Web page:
The e-ROSA project seeks to build a shared vision of a future sustainable e-infrastructure for research and education in agriculture in order to promote Open Science in this field and as such contribute to addressing related societal challenges. In order to achieve this goal, e-ROSA’s first objective is to bring together the relevant scientific communities and stakeholders and engage them in the process of coelaboration of an ambitious, practical roadmap that provides the basis for the design and implementation of such an e-infrastructure in the years to come.
This website highlights the results of a bibliometric analysis conducted at a global scale in order to identify key scientists and associated research performing organisations (e.g. public research institutes, universities, Research & Development departments of private companies) that work in the field of agricultural data sources and services. If you have any comment or feedback on the bibliometric study, please use the online form.
You can access and play with the graphs:
- Evolution of the number of publications between 2005 and 2015
- Map of most publishing countries between 2005 and 2015
- Network of country collaborations
- Network of institutional collaborations (+10 publications)
- Network of keywords relating to data - Link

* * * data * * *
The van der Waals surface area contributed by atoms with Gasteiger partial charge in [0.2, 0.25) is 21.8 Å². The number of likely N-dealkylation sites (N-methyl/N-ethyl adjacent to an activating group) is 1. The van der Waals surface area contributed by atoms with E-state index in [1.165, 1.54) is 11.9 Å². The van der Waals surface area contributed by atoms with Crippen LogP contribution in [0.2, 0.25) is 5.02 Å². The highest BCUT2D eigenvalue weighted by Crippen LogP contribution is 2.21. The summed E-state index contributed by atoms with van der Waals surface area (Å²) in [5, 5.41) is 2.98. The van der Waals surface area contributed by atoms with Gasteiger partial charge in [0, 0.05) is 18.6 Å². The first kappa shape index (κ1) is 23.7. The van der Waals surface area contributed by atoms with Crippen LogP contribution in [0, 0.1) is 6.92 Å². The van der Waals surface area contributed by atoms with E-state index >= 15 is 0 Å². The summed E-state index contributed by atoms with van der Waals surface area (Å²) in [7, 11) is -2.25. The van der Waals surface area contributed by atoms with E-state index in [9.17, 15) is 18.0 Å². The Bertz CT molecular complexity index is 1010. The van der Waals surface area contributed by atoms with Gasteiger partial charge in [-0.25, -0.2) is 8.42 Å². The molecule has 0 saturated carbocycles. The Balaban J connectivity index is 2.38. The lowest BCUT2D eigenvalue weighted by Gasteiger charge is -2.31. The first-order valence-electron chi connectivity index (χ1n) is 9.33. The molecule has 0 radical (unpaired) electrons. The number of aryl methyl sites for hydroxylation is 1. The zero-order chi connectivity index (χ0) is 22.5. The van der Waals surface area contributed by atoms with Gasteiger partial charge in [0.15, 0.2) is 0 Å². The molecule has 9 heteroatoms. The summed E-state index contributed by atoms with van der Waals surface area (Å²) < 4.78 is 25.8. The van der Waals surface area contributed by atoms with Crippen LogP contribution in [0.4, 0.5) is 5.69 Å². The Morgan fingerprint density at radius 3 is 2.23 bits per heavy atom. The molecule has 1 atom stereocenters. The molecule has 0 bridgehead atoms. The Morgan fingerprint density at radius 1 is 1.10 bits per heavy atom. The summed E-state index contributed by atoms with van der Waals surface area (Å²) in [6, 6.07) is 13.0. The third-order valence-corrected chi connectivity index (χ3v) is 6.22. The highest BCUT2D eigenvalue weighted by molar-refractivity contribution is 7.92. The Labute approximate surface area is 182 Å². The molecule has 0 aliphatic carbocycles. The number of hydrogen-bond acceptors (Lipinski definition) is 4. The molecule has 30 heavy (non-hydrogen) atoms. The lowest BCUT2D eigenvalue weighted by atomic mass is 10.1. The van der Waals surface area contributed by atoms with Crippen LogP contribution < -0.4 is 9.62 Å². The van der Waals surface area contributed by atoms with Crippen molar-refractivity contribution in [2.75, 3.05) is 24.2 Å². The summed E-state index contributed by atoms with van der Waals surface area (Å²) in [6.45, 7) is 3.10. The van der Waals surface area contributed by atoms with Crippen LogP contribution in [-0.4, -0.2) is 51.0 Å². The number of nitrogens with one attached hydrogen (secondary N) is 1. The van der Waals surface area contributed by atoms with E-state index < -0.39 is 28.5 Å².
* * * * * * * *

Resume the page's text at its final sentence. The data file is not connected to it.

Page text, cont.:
Genetic heterozygosity in wild, unmanaged animal populations is often associated with protection against infectious disease. However, little is known about the relationship between heterozygosity and disease susceptibility in domesticated livestock, where disease resistance has the potential to improve animal welfare and productivity. We have investigated whether susceptibility to footrot, an important cause of poor welfare and reduced productivity in sheep, is associated with heterozygosity at 14 candidate microsatellite loci. Heterozygosity at locus BMC5221 was associated with resistance to footrot (P = 0.0034). This locus was selected based on a gene ontology classification of 'response to Gram-negative bacteria'. Sheep homozygous at BMC5221 were at increased risk of virulent footrot (OR = 4.8, 95% CI = 1.5-15.3), with a dose response relationship between homozygosity and disease severity. A highly significant homozygote deficit was observed in sheep without virulent footrot (observed = 4, expected = 21, chi(2) = 13.76, P = 0.0002) but not in sheep that had clinical disease, suggesting homozygotes were disproportionately likely to contract virulent footrot. Our results indicate that genetic heterozygosity might be important for healthy immune function in domesticated livestock. The use of gene ontology codes might prove a useful strategy to target selection of candidate markers in future studies. (C) 2011 Elsevier B.V. All rights reserved.
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